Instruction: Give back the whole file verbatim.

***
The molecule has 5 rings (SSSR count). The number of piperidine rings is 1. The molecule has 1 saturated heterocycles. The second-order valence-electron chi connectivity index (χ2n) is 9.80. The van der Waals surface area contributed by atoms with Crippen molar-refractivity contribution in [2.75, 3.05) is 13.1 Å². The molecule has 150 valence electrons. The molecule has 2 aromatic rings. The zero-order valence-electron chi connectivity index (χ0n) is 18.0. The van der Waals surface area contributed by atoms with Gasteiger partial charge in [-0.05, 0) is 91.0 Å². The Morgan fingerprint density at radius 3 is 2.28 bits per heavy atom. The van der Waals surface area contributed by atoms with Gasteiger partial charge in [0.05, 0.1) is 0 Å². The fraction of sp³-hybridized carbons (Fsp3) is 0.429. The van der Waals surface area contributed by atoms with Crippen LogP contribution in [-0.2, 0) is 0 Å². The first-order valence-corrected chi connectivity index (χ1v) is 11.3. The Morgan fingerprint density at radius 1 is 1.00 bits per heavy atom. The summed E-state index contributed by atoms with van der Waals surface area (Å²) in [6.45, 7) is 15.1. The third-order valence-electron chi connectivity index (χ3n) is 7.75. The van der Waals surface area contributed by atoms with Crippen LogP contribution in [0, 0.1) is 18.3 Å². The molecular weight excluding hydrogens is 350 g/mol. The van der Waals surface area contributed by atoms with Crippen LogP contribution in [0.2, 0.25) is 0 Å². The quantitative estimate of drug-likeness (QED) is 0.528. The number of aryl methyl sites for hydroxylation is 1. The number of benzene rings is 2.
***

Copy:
The molecule has 5 rings (SSSR count). The number of piperidine rings is 1. The molecule has 1 saturated heterocycles. The second-order valence-electron chi connectivity index (χ2n) is 9.80. The van der Waals surface area contributed by atoms with Crippen molar-refractivity contribution in [2.75, 3.05) is 13.1 Å². The molecule has 150 valence electrons. The molecule has 2 aromatic rings. The zero-order valence-electron chi connectivity index (χ0n) is 18.0. The van der Waals surface area contributed by atoms with Gasteiger partial charge in [-0.05, 0) is 91.0 Å². The Morgan fingerprint density at radius 3 is 2.28 bits per heavy atom. The van der Waals surface area contributed by atoms with Gasteiger partial charge in [0.05, 0.1) is 0 Å². The fraction of sp³-hybridized carbons (Fsp3) is 0.429. The van der Waals surface area contributed by atoms with Crippen LogP contribution in [-0.2, 0) is 0 Å². The first-order valence-corrected chi connectivity index (χ1v) is 11.3. The Morgan fingerprint density at radius 1 is 1.00 bits per heavy atom. The summed E-state index contributed by atoms with van der Waals surface area (Å²) in [6.45, 7) is 15.1. The third-order valence-electron chi connectivity index (χ3n) is 7.75. The van der Waals surface area contributed by atoms with Crippen LogP contribution in [0, 0.1) is 18.3 Å². The molecular weight excluding hydrogens is 350 g/mol. The van der Waals surface area contributed by atoms with Crippen LogP contribution in [0.2, 0.25) is 0 Å². The quantitative estimate of drug-likeness (QED) is 0.528. The number of aryl methyl sites for hydroxylation is 1. The number of benzene rings is 2.